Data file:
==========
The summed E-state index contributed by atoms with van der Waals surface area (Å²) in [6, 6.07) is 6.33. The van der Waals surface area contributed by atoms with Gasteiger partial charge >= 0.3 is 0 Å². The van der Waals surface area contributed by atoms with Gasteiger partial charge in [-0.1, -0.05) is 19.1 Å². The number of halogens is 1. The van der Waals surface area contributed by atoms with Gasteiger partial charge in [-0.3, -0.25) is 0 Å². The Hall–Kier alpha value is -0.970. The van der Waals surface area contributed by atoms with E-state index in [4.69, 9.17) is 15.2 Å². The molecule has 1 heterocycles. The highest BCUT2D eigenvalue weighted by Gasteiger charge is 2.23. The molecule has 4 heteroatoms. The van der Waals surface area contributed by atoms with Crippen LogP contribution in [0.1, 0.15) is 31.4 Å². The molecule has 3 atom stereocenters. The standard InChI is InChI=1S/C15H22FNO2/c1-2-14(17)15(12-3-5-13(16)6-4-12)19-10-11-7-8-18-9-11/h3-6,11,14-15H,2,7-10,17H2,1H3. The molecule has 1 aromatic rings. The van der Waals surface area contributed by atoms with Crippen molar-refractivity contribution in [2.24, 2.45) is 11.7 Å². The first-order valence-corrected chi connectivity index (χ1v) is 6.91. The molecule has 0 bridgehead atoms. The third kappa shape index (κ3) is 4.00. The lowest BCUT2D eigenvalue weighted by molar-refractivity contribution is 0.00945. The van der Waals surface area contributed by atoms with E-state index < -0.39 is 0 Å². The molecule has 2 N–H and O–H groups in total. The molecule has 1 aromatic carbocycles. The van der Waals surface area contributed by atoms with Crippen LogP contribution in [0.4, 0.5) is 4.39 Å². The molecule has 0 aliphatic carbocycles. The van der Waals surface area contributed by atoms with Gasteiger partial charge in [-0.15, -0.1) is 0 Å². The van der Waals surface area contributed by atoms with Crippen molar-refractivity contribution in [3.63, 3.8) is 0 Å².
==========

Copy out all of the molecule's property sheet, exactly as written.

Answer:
The summed E-state index contributed by atoms with van der Waals surface area (Å²) in [6, 6.07) is 6.33. The van der Waals surface area contributed by atoms with Gasteiger partial charge >= 0.3 is 0 Å². The van der Waals surface area contributed by atoms with Gasteiger partial charge in [-0.1, -0.05) is 19.1 Å². The number of halogens is 1. The van der Waals surface area contributed by atoms with Gasteiger partial charge in [-0.3, -0.25) is 0 Å². The Hall–Kier alpha value is -0.970. The van der Waals surface area contributed by atoms with E-state index in [4.69, 9.17) is 15.2 Å². The molecule has 1 heterocycles. The highest BCUT2D eigenvalue weighted by Gasteiger charge is 2.23. The molecule has 4 heteroatoms. The van der Waals surface area contributed by atoms with Crippen LogP contribution in [0.1, 0.15) is 31.4 Å². The molecule has 3 atom stereocenters. The standard InChI is InChI=1S/C15H22FNO2/c1-2-14(17)15(12-3-5-13(16)6-4-12)19-10-11-7-8-18-9-11/h3-6,11,14-15H,2,7-10,17H2,1H3. The molecule has 1 aromatic rings. The van der Waals surface area contributed by atoms with Crippen molar-refractivity contribution in [2.24, 2.45) is 11.7 Å². The first-order valence-corrected chi connectivity index (χ1v) is 6.91. The molecule has 0 bridgehead atoms. The third kappa shape index (κ3) is 4.00. The lowest BCUT2D eigenvalue weighted by molar-refractivity contribution is 0.00945. The van der Waals surface area contributed by atoms with E-state index < -0.39 is 0 Å². The molecule has 2 N–H and O–H groups in total. The molecule has 1 aromatic carbocycles. The van der Waals surface area contributed by atoms with Crippen LogP contribution in [0.4, 0.5) is 4.39 Å². The molecule has 0 aliphatic carbocycles. The van der Waals surface area contributed by atoms with Gasteiger partial charge in [-0.15, -0.1) is 0 Å². The van der Waals surface area contributed by atoms with Crippen molar-refractivity contribution in [3.63, 3.8) is 0 Å².